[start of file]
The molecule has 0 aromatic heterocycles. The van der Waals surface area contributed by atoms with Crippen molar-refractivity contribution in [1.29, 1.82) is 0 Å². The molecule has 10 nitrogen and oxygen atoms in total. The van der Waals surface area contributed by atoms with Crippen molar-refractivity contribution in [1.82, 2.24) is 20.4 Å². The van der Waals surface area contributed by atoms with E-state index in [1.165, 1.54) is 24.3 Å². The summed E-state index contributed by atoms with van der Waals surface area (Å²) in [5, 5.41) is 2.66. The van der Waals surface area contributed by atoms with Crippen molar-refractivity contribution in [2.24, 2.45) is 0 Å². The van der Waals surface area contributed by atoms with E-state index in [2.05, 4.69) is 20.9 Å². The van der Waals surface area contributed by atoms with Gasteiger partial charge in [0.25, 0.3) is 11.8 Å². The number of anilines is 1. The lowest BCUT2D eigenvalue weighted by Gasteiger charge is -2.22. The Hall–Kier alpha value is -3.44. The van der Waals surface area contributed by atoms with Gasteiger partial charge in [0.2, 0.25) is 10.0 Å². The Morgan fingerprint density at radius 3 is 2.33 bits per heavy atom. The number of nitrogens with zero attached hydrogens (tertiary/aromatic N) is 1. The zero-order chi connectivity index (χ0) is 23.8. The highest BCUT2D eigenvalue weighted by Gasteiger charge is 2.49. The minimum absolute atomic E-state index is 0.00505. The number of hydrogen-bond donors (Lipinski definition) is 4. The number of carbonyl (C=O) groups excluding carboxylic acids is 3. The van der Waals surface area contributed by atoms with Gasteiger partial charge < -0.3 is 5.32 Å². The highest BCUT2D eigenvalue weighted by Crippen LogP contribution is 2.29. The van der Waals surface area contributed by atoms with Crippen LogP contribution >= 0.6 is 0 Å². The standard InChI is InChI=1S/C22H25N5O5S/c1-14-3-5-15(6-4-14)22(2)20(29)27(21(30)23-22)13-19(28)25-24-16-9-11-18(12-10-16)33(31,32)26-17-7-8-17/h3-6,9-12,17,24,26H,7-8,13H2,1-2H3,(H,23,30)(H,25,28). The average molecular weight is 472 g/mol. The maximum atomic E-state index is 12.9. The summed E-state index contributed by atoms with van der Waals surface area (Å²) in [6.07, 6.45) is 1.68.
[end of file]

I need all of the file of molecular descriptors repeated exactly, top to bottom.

The molecule has 0 aromatic heterocycles. The van der Waals surface area contributed by atoms with Crippen molar-refractivity contribution in [1.29, 1.82) is 0 Å². The molecule has 10 nitrogen and oxygen atoms in total. The van der Waals surface area contributed by atoms with Crippen molar-refractivity contribution in [1.82, 2.24) is 20.4 Å². The van der Waals surface area contributed by atoms with E-state index in [1.165, 1.54) is 24.3 Å². The summed E-state index contributed by atoms with van der Waals surface area (Å²) in [5, 5.41) is 2.66. The van der Waals surface area contributed by atoms with Crippen molar-refractivity contribution in [2.24, 2.45) is 0 Å². The van der Waals surface area contributed by atoms with E-state index in [2.05, 4.69) is 20.9 Å². The van der Waals surface area contributed by atoms with Gasteiger partial charge in [0.25, 0.3) is 11.8 Å². The number of anilines is 1. The lowest BCUT2D eigenvalue weighted by Gasteiger charge is -2.22. The Hall–Kier alpha value is -3.44. The van der Waals surface area contributed by atoms with Gasteiger partial charge in [0.2, 0.25) is 10.0 Å². The Morgan fingerprint density at radius 3 is 2.33 bits per heavy atom. The number of nitrogens with zero attached hydrogens (tertiary/aromatic N) is 1. The zero-order chi connectivity index (χ0) is 23.8. The highest BCUT2D eigenvalue weighted by Gasteiger charge is 2.49. The minimum absolute atomic E-state index is 0.00505. The number of hydrogen-bond donors (Lipinski definition) is 4. The number of carbonyl (C=O) groups excluding carboxylic acids is 3. The van der Waals surface area contributed by atoms with Gasteiger partial charge < -0.3 is 5.32 Å². The highest BCUT2D eigenvalue weighted by Crippen LogP contribution is 2.29. The van der Waals surface area contributed by atoms with Crippen LogP contribution >= 0.6 is 0 Å². The standard InChI is InChI=1S/C22H25N5O5S/c1-14-3-5-15(6-4-14)22(2)20(29)27(21(30)23-22)13-19(28)25-24-16-9-11-18(12-10-16)33(31,32)26-17-7-8-17/h3-6,9-12,17,24,26H,7-8,13H2,1-2H3,(H,23,30)(H,25,28). The average molecular weight is 472 g/mol. The maximum atomic E-state index is 12.9. The summed E-state index contributed by atoms with van der Waals surface area (Å²) in [6.07, 6.45) is 1.68.